Creating a Bee-Friendly Garden

Care2Care    By Nikki Fotheringham  January 27, 2015

Have you noticed a dearth of pollinators in your garden of late? Honeybee numbers are declining due to several factors, and it’s finally starting to make headlines. The loss of bee colonies has far-reaching consequences that go well beyond missing the honey on your morning granola. About one third of our crops are pollinated by bees. Without these busy little bugs, fresh fruit and vegetables will become far more expensive, and less available.

In our last article on the subject of Colony Collapse Disorder (CCD), we discussed how flower choice can make a huge difference to the number of pollinators visiting your garden. Another practical way to help restore bee colonies in your area is to create a bee-friendly garden. By providing shelter, food, and water, you can help the bees in

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Collapse Of The Honeybee Industry Could Cost Hundreds of Billions of Dollars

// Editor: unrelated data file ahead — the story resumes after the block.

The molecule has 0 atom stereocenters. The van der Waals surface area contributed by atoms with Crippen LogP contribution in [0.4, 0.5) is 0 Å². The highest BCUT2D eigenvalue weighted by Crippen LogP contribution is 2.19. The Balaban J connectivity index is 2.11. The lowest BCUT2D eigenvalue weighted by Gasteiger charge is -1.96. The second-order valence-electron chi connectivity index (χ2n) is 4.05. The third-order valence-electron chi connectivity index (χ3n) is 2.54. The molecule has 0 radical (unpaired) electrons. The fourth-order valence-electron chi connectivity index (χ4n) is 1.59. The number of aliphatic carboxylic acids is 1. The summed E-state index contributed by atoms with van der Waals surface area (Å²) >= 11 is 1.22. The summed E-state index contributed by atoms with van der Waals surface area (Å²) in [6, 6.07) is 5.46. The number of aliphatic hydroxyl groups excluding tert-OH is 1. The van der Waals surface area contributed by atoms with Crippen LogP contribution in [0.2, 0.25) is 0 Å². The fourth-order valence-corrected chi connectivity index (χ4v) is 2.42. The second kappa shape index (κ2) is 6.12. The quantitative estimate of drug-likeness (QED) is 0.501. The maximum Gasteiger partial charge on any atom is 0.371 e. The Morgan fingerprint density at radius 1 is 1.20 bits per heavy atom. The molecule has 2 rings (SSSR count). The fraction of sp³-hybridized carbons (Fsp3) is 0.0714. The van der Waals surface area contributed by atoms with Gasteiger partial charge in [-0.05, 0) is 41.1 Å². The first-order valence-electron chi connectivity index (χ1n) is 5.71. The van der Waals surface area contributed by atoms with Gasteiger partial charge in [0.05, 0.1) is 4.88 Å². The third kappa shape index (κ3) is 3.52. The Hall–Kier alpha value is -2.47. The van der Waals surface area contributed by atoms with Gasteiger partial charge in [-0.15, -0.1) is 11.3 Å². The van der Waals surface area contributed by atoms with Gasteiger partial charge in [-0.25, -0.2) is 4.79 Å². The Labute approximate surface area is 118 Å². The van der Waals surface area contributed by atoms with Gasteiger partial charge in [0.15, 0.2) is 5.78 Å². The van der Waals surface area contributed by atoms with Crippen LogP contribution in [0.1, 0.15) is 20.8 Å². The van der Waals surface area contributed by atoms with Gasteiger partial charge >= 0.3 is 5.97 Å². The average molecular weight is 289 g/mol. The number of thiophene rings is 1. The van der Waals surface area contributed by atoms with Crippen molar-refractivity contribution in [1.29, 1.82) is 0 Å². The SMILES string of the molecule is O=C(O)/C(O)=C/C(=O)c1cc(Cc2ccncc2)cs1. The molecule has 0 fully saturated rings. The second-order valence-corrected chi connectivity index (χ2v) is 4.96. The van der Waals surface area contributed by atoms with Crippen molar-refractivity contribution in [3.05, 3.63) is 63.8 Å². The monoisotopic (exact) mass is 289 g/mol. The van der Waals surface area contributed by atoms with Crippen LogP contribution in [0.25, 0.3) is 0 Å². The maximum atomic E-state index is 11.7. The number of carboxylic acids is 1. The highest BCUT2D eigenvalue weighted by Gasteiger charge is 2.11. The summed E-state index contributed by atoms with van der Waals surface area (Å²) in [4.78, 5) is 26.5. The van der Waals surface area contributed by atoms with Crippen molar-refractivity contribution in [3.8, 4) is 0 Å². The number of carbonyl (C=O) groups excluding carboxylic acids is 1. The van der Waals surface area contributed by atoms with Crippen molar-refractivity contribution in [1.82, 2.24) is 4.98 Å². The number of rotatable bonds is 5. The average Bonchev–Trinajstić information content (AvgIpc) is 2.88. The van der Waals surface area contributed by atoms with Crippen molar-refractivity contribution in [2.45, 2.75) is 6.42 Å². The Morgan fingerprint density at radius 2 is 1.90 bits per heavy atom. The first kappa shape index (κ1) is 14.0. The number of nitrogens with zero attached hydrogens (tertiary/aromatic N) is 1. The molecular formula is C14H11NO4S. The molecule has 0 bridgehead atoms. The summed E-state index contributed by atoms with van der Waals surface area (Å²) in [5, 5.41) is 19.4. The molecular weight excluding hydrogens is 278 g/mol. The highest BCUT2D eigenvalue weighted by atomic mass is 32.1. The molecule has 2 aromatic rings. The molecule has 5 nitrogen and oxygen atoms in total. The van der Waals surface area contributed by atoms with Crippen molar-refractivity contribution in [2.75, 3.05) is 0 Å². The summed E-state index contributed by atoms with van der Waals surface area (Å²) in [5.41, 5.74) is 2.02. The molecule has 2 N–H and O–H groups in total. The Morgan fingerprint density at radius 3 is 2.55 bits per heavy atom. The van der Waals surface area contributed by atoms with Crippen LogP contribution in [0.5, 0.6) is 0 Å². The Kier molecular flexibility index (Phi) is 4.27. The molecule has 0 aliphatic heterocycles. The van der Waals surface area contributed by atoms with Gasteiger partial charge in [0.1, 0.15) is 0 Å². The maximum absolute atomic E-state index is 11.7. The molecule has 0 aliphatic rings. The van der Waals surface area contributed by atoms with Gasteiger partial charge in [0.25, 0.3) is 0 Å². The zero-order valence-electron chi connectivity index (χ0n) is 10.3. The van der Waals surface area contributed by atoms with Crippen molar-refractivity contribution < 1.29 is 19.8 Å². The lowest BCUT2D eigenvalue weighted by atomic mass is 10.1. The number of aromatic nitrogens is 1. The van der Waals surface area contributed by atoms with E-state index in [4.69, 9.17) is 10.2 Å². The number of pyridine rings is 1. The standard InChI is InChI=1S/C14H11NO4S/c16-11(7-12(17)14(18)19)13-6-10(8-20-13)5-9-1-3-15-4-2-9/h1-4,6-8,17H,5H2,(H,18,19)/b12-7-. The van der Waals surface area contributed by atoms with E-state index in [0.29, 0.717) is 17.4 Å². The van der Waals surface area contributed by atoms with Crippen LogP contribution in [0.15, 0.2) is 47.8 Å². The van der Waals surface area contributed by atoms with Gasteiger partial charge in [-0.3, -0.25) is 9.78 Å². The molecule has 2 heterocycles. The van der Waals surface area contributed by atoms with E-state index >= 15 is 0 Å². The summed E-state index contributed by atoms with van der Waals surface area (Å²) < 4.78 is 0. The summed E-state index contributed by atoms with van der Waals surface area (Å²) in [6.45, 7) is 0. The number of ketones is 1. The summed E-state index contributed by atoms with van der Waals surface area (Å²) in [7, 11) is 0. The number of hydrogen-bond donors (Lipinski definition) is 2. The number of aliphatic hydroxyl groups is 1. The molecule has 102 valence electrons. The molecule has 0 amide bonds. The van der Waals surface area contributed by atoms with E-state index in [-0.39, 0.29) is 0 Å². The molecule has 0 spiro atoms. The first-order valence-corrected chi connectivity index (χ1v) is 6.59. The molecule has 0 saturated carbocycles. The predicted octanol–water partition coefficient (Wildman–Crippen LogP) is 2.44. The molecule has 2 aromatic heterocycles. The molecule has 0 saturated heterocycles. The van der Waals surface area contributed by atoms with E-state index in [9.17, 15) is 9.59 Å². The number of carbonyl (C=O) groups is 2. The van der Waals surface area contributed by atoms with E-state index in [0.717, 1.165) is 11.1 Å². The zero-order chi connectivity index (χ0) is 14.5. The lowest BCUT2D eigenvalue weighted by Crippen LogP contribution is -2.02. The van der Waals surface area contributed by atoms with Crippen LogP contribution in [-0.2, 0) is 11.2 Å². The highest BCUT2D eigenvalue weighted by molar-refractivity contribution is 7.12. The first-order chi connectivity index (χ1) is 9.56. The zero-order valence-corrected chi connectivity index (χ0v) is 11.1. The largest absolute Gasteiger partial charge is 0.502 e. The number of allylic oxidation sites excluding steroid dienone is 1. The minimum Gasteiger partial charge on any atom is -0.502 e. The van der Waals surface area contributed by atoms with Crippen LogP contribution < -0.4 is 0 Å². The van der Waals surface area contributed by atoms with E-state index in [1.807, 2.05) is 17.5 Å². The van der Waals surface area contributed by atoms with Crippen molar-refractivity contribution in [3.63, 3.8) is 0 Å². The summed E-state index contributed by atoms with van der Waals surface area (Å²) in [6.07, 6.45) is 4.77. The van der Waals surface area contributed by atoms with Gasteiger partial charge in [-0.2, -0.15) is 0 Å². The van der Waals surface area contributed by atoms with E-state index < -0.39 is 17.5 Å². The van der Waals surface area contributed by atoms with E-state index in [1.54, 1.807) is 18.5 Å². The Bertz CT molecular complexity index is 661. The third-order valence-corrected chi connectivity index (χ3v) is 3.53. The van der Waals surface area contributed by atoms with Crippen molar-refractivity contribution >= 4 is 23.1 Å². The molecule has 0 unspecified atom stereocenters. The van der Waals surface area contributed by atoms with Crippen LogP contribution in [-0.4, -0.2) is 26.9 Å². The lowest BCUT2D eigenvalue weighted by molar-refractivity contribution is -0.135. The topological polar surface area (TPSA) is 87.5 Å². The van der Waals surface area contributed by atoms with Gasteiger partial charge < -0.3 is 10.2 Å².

Business Insider  By Diane Spector  6/24/13

Honeybees don't just produce honey: The hard-working insect is also fundamental to the world's food supply. 

One-third of the food we eat depends on insect pollination, mostly by honeybees that are raised and managed by beekeepers.

The value of insect pollinators on world agricultural production, which accounts for their role in producing better quality and quantity of harvests...


Why This Honey Bee Research Is So Important

Bug Squad - Happenings in the Insect World   By Kathy Keatley Garvey   1/10/12

They're on to something.


An international research team has been researching honey bee pollination of almonds in the three-county area of Yolo, Colusa and Stanislaus since 2008, and what these scientists have discovered is astounding.

The bottom line: Honey bees are more effective at pollinating almonds when other species of bees are present.

The research, “ 


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